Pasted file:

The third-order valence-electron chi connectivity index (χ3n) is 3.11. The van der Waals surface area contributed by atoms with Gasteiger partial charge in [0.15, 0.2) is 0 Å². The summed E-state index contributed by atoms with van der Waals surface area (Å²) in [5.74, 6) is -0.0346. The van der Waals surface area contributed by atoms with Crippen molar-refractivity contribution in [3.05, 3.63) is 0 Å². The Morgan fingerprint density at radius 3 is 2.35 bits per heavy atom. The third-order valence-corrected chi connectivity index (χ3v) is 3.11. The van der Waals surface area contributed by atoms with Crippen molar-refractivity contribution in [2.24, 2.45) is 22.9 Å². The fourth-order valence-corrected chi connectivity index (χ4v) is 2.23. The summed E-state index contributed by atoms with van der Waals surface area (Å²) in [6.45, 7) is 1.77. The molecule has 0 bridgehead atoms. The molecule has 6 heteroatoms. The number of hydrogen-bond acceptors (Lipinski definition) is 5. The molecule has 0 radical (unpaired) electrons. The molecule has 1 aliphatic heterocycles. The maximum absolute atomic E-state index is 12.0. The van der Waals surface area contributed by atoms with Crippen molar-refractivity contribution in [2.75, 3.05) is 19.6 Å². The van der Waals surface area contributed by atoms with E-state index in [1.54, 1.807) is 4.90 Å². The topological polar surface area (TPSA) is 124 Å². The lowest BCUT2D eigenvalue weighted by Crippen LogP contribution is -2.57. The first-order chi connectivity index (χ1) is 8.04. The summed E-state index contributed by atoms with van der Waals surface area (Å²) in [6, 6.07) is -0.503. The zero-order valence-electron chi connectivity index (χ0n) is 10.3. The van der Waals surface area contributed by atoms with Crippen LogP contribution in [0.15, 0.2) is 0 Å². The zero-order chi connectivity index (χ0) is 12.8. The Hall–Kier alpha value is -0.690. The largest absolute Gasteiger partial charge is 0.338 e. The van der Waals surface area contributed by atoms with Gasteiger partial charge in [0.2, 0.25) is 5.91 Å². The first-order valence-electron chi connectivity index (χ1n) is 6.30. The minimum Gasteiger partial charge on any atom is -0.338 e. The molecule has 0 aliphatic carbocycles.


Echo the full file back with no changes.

The third-order valence-electron chi connectivity index (χ3n) is 3.11. The van der Waals surface area contributed by atoms with Gasteiger partial charge in [0.15, 0.2) is 0 Å². The summed E-state index contributed by atoms with van der Waals surface area (Å²) in [5.74, 6) is -0.0346. The van der Waals surface area contributed by atoms with Crippen molar-refractivity contribution in [3.05, 3.63) is 0 Å². The Morgan fingerprint density at radius 3 is 2.35 bits per heavy atom. The third-order valence-corrected chi connectivity index (χ3v) is 3.11. The van der Waals surface area contributed by atoms with Crippen molar-refractivity contribution in [2.24, 2.45) is 22.9 Å². The fourth-order valence-corrected chi connectivity index (χ4v) is 2.23. The summed E-state index contributed by atoms with van der Waals surface area (Å²) in [6.45, 7) is 1.77. The molecule has 0 bridgehead atoms. The molecule has 6 heteroatoms. The number of hydrogen-bond acceptors (Lipinski definition) is 5. The molecule has 0 radical (unpaired) electrons. The molecule has 1 aliphatic heterocycles. The maximum absolute atomic E-state index is 12.0. The van der Waals surface area contributed by atoms with Crippen molar-refractivity contribution in [2.75, 3.05) is 19.6 Å². The van der Waals surface area contributed by atoms with E-state index in [1.54, 1.807) is 4.90 Å². The topological polar surface area (TPSA) is 124 Å². The lowest BCUT2D eigenvalue weighted by Crippen LogP contribution is -2.57. The first-order chi connectivity index (χ1) is 8.04. The summed E-state index contributed by atoms with van der Waals surface area (Å²) in [6, 6.07) is -0.503. The zero-order valence-electron chi connectivity index (χ0n) is 10.3. The van der Waals surface area contributed by atoms with Crippen LogP contribution in [0.15, 0.2) is 0 Å². The zero-order chi connectivity index (χ0) is 12.8. The Hall–Kier alpha value is -0.690. The largest absolute Gasteiger partial charge is 0.338 e. The van der Waals surface area contributed by atoms with Gasteiger partial charge in [0.2, 0.25) is 5.91 Å². The first-order valence-electron chi connectivity index (χ1n) is 6.30. The minimum Gasteiger partial charge on any atom is -0.338 e. The molecule has 0 aliphatic carbocycles.